$td is then used to tell the system about the fields from which the Contact record is to be made up. We call the class method defineFields with some parameters - 4 for each database field. They are the field name, type, length and attributes. The type is any valid database type and the attribute is any of the DFA_xxxx (DFA = Database Field Attribute) types which are defined in dbclasses.php. Note that if more than one attribute is required then they can be ORed together, e.g. DFA_PRI | DFA_AUTOINC. In the above, we have defined the ref field to be the primary key and put another index onto the lastname field. The DFA_LIST attribute will be explained later.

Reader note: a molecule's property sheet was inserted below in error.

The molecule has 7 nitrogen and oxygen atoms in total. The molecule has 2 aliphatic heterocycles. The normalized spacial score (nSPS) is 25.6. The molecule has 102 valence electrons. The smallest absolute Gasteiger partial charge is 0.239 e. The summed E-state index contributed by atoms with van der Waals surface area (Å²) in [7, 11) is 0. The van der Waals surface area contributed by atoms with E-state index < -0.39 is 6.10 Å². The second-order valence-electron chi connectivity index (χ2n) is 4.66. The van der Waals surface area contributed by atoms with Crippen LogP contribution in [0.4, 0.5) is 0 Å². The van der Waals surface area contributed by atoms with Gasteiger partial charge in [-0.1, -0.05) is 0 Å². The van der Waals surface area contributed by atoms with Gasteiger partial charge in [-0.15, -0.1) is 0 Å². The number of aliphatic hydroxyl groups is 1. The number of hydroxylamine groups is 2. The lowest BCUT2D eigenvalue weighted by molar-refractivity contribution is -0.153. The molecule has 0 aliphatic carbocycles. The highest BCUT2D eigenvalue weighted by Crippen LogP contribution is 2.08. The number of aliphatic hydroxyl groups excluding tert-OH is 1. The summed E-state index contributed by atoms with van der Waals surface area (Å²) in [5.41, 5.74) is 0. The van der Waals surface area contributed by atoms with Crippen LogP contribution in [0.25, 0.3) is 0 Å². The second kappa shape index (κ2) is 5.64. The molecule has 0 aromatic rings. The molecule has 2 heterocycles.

Finally we extend the DbRecord class with our Contact class.

The above shows the simplest way we can set up a class. Occasionally, however, we may need to expand upon the basic funtionality provided by DbRecord with some specific extras. Here's a slightly modified version of the Contact class:

$td = addTable ("contacts", "Contact");

$td->defineFields
(
  "ref",       "VARCHAR", 20, DFA_PRI,
  "firstname", "VARCHAR", 30, DFA_NOTNULL | DFA_LIST,
  "lastname",  "VARCHAR", 30, DFA_INDEX | DFA_LIST,
  "notes",     "LONGTEXT", 0, DFA_NOTNULL,
  "dob",       "VARCHAR",  8, DFA_NOTNULL,
  "ctype",     "INTEGER",  0, DFA_NOTNULL,
  "created",   "VARCHAR", 14, DFA_NOTNULL
);

class Contact extends DbRecord
{
  public function save () // Override the save method
  {
    global $_dt;

    if ($this->newRec)
      $this->created = $_dt->now;

    $this->setName ();
    return parent::save ();
  }